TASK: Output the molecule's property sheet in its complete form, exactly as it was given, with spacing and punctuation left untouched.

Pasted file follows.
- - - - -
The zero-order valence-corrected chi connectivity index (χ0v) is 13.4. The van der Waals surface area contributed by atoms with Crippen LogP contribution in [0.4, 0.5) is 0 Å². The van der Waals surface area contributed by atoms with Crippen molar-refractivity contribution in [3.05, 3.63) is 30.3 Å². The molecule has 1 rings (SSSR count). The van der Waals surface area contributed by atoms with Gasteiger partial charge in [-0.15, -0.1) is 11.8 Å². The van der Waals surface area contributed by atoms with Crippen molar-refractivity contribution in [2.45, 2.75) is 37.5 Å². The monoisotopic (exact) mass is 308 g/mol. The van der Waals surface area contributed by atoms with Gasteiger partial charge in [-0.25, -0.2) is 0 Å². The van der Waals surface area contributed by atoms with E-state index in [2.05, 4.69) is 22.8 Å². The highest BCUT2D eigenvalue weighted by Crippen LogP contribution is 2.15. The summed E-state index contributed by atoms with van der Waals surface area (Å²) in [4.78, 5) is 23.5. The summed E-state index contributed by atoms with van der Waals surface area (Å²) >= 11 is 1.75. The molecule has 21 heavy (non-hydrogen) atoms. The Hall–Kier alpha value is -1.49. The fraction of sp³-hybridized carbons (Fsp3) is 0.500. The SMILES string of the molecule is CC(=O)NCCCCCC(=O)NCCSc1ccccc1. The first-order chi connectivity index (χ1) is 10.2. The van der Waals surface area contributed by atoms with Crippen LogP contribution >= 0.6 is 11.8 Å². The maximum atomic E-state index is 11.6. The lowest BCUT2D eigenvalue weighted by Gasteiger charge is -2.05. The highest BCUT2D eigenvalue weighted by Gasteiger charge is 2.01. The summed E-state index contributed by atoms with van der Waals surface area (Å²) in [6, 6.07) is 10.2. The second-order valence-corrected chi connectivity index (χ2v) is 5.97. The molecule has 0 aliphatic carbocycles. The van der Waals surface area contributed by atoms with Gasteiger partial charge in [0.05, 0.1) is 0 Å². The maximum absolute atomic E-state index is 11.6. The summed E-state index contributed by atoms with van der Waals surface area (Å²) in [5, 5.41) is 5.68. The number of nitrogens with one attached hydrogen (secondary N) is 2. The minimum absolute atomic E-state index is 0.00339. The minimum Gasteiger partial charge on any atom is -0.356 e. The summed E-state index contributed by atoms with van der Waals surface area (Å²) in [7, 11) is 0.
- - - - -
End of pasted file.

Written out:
The zero-order valence-corrected chi connectivity index (χ0v) is 13.4. The van der Waals surface area contributed by atoms with Crippen LogP contribution in [0.4, 0.5) is 0 Å². The van der Waals surface area contributed by atoms with Crippen molar-refractivity contribution in [3.05, 3.63) is 30.3 Å². The molecule has 1 rings (SSSR count). The van der Waals surface area contributed by atoms with Gasteiger partial charge in [-0.15, -0.1) is 11.8 Å². The van der Waals surface area contributed by atoms with Crippen molar-refractivity contribution in [2.45, 2.75) is 37.5 Å². The monoisotopic (exact) mass is 308 g/mol. The van der Waals surface area contributed by atoms with Gasteiger partial charge in [-0.25, -0.2) is 0 Å². The van der Waals surface area contributed by atoms with E-state index in [2.05, 4.69) is 22.8 Å². The highest BCUT2D eigenvalue weighted by Crippen LogP contribution is 2.15. The summed E-state index contributed by atoms with van der Waals surface area (Å²) in [4.78, 5) is 23.5. The summed E-state index contributed by atoms with van der Waals surface area (Å²) >= 11 is 1.75. The molecule has 21 heavy (non-hydrogen) atoms. The Hall–Kier alpha value is -1.49. The fraction of sp³-hybridized carbons (Fsp3) is 0.500. The SMILES string of the molecule is CC(=O)NCCCCCC(=O)NCCSc1ccccc1. The first-order chi connectivity index (χ1) is 10.2. The van der Waals surface area contributed by atoms with Crippen LogP contribution >= 0.6 is 11.8 Å². The maximum atomic E-state index is 11.6. The lowest BCUT2D eigenvalue weighted by Gasteiger charge is -2.05. The highest BCUT2D eigenvalue weighted by Gasteiger charge is 2.01. The summed E-state index contributed by atoms with van der Waals surface area (Å²) in [6, 6.07) is 10.2. The second-order valence-corrected chi connectivity index (χ2v) is 5.97. The molecule has 0 aliphatic carbocycles. The van der Waals surface area contributed by atoms with Gasteiger partial charge in [0.05, 0.1) is 0 Å². The maximum absolute atomic E-state index is 11.6. The summed E-state index contributed by atoms with van der Waals surface area (Å²) in [5, 5.41) is 5.68. The number of nitrogens with one attached hydrogen (secondary N) is 2. The minimum absolute atomic E-state index is 0.00339. The minimum Gasteiger partial charge on any atom is -0.356 e. The summed E-state index contributed by atoms with van der Waals surface area (Å²) in [7, 11) is 0.